You can tune out the ringing in your ears: Singers Will.i.am and Barbara Streisand suffer from tinnitus
20:55 GMT, 21 April 2012
Beethoven once complained: ‘My ears whistle and buzz all day and night. I can say I am leading a wretched life.’
And Black Eyed Peas singer Will.i.am doesn’t know what silence sounds like any more. ‘There’s always a beep there every day, all day,’ says the coach on TV’s hit reality show The Voice. ‘I can’t be quiet as that’s when I notice the ringing in my ears.’
The condition they’re referring to is tinnitus – the perception of constant noise in the ears, from a ringing, whistling, buzzing to a roaring sound. Other famous sufferers include singer Barbra Streisand, who blames her famous bad temper on the problem. And it is not just musicians who are hit – it is estimated to affect one in ten people at any time, with half of us developing it at some point.
Off key: Beethoven's life was made 'wretched' by the buzzing and whistles
For the 600,000 who have long-term problems, tinnitus can lead to depression and even suicide. Normally it is associated with some damage to hearing, often from exposure to loud noise. Other causes include certain drugs, anaemia, thyroid conditions and tumours. So what can you do about it, especially if your doctor seems unable to help
RETRAIN YOUR BRAIN
‘You simply cannot over-estimate how distressing this condition can be,’ says ENT Consultant Mr John Graham of the Royal National Throat, Nose and Ear Hospital in London. ‘Imagine trying to hold a conversation with a constant loud ringing in the background. That’s what it’s like the whole time.
‘When sound hits the eardrum, the microscopic hairs in the inner ear bend backwards and forwards. This releases chemicals into the end of the nerve that sends messages to the brain for interpretation. If the hairs are damaged, the impulses don’t get to the brain. But the brain recognises there is something missing and turns up the volume. The more stressed you are, the worse it gets. There isn’t a cure – but there is hope. It’s all about managing the condition.’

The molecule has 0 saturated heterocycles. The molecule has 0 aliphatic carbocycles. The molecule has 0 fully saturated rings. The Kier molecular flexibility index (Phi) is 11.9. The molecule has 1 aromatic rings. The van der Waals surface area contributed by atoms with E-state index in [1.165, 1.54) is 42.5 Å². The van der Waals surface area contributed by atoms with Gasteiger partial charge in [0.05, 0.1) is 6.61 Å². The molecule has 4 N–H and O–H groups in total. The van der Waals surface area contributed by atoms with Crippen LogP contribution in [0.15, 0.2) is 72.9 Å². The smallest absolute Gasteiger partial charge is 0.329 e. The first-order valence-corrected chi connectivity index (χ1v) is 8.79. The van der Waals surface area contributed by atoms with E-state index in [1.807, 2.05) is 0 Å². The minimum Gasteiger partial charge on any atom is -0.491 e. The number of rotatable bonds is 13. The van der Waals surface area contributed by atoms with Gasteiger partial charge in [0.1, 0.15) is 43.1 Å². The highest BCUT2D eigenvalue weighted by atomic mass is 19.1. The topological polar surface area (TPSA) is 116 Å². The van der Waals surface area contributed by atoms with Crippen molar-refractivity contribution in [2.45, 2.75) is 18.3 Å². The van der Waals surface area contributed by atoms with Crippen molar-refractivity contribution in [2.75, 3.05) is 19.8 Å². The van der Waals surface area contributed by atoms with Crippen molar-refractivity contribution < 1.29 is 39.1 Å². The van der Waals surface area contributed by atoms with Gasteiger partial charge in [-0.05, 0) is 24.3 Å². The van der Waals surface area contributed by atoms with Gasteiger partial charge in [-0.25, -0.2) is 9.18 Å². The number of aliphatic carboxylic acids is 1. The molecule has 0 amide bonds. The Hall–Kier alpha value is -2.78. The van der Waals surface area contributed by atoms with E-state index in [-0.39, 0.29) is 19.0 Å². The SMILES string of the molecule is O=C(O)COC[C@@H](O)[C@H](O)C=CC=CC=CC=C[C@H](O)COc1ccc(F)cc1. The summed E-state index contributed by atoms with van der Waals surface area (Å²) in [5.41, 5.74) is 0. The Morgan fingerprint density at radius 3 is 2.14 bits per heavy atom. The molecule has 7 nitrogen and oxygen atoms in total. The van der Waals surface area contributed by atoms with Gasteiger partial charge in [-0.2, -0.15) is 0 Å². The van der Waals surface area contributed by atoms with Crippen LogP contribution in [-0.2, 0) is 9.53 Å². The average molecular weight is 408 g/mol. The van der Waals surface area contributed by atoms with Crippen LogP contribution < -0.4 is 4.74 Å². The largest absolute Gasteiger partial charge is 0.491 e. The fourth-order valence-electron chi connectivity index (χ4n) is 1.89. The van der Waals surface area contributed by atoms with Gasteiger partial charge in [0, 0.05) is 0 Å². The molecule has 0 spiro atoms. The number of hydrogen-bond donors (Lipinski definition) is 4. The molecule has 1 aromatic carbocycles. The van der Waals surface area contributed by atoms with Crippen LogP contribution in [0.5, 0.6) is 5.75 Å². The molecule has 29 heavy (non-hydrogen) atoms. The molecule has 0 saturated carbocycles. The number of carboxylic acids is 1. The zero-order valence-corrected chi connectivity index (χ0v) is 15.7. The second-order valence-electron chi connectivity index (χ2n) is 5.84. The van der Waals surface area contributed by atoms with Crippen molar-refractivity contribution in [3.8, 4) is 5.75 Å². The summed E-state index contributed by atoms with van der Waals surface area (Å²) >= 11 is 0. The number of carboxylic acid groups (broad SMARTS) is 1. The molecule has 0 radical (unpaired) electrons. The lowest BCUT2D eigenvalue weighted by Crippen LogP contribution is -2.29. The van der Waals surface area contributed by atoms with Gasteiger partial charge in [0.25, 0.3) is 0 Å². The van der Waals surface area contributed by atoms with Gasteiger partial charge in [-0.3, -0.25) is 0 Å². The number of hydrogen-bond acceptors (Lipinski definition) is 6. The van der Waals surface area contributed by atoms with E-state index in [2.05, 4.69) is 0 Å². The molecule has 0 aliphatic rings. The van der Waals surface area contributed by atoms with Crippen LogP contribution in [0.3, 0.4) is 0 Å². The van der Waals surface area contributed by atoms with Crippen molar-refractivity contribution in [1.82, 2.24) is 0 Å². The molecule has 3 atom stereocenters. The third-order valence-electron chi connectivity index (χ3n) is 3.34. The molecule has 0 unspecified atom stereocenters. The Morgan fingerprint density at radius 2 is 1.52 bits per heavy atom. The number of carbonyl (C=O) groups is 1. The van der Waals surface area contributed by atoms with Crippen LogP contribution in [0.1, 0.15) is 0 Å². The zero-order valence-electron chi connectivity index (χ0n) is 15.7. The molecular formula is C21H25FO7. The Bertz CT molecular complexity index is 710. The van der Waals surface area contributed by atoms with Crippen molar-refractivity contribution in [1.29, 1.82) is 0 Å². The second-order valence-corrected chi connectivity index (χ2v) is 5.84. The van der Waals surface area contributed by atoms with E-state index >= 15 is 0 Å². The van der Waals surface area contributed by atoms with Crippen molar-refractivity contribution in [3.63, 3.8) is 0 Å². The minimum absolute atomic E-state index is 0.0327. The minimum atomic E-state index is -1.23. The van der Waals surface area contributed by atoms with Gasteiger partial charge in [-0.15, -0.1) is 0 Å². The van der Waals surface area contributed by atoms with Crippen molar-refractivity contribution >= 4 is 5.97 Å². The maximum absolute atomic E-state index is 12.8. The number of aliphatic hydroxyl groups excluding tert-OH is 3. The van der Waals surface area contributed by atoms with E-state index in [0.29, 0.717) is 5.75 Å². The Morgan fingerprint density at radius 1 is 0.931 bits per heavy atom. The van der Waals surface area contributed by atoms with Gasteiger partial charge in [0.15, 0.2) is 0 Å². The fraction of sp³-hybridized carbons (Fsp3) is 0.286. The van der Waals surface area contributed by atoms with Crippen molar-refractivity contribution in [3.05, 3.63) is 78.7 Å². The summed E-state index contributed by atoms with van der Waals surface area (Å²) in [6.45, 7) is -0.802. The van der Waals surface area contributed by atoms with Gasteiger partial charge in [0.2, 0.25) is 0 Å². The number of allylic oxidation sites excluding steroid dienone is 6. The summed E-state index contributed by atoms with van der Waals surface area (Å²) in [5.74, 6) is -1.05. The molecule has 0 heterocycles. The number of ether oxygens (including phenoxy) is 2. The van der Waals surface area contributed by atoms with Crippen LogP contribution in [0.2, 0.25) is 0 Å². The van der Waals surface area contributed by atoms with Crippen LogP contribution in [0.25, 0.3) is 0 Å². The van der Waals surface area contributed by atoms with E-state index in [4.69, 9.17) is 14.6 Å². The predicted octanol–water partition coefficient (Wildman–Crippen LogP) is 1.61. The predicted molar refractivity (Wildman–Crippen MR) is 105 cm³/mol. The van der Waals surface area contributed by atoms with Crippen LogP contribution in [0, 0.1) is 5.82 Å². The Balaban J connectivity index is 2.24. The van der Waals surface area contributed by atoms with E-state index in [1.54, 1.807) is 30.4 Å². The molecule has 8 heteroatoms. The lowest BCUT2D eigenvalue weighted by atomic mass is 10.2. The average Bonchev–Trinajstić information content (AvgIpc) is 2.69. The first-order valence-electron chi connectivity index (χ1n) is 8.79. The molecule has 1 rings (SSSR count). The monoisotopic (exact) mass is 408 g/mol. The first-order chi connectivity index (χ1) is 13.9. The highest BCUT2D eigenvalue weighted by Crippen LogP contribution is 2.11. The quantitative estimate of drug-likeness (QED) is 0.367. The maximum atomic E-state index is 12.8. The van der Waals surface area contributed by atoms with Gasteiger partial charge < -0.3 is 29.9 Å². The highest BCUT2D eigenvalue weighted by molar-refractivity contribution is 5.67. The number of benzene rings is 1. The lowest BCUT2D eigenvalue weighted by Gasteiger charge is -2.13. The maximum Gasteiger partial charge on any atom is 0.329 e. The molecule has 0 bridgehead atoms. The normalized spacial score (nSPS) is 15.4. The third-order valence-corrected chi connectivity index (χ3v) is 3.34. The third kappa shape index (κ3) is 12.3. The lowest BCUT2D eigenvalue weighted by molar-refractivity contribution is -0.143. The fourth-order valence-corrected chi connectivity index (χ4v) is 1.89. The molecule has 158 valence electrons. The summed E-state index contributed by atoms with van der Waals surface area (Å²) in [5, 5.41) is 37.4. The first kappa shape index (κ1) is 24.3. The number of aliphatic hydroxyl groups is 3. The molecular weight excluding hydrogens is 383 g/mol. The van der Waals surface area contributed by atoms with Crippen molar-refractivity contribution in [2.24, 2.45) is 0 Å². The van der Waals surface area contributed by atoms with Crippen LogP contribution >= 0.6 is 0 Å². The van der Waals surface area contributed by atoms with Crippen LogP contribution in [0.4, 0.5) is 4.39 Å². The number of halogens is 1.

He recommends Tinnitus Retraining Therapy (TRT), which is akin to cognitive behavioural therapy but employs relaxation techniques as well. It is available on the NHS and experts suggest up to 70 per cent of patients experience improvement. Andrew Camilleri, consultant ENT surgeon, at BMI The Alexandra, Manchester, says: ‘TRT uses counselling, relaxation techniques and sound therapy to help people cope. We then focus on helping them to ignore the noise.’
No peace: Will.i.am hears constant beeps, and Barbra Streisand also suffers
There is a theory that we all ‘hear’ these high-pitched noises but those with tinnitus focus on it. It is more common in people with hearing loss, as they perceive less background noise to distract them.
‘We know that it takes about three months for the brain to become accustomed to anything – new glasses, for instance – and similarly it takes a few months to get used to tinnitus.’ It is hard work but both Camilleri and Graham doctors have patients who have effectively recovered completely from tinnitus thanks to TRT.
GET YOUR HEARING CHECKED
If you have tinnitus, go to your GP, who can refer you to an ENT specialist. ‘It’s important to treat the hearing loss,’ says senior research fellow Dr Derek Hoare, who works in the tinnitus research group at the NIHR Nottingham Hearing Biomedical Research Unit. ‘New hearing aids amplify to higher frequencies so they can help mask the tinnitus which operates on these frequencies.’
LISTEN TO CRASHING WAVES
White noise machines provide constant background noise in the form of soothing sounds such as rain or crashing waves, and discreet masking devices, which can be worn in the ear, are also available on the NHS. White-noise treatments are especially effective when used alongside TRT. ‘We have recently been asked to do a clinical trial on a German iPod-like machine called the Co-ordinated Reset [CR] device,’ says Dr Hoare. This plays sounds tuned exactly to the pitch of the tinnitus and is thought to switch off the overactive nerve cells. It is available at The Tinnitus Clinic in London’s Harley Street.
CUT OUT THE TRIGGERS
It was assumed that smoking, caffeine and alcohol impact on the condition, but experts suggest they may not make much difference. Stimulants or certain foods can, however, exacerbate it. ‘Be sensible,’ says Dr Hoare. ‘If something makes it worse, avoid it.’
NO DRUG THERAPIES…YET
‘Valium used to be prescribed,’ says Graham, ‘but it isn’t good for you. Anti-epileptic drugs can make the noise quieter, but at doses that make patients feel sick.’ The best option by far is trying to learn to live with it.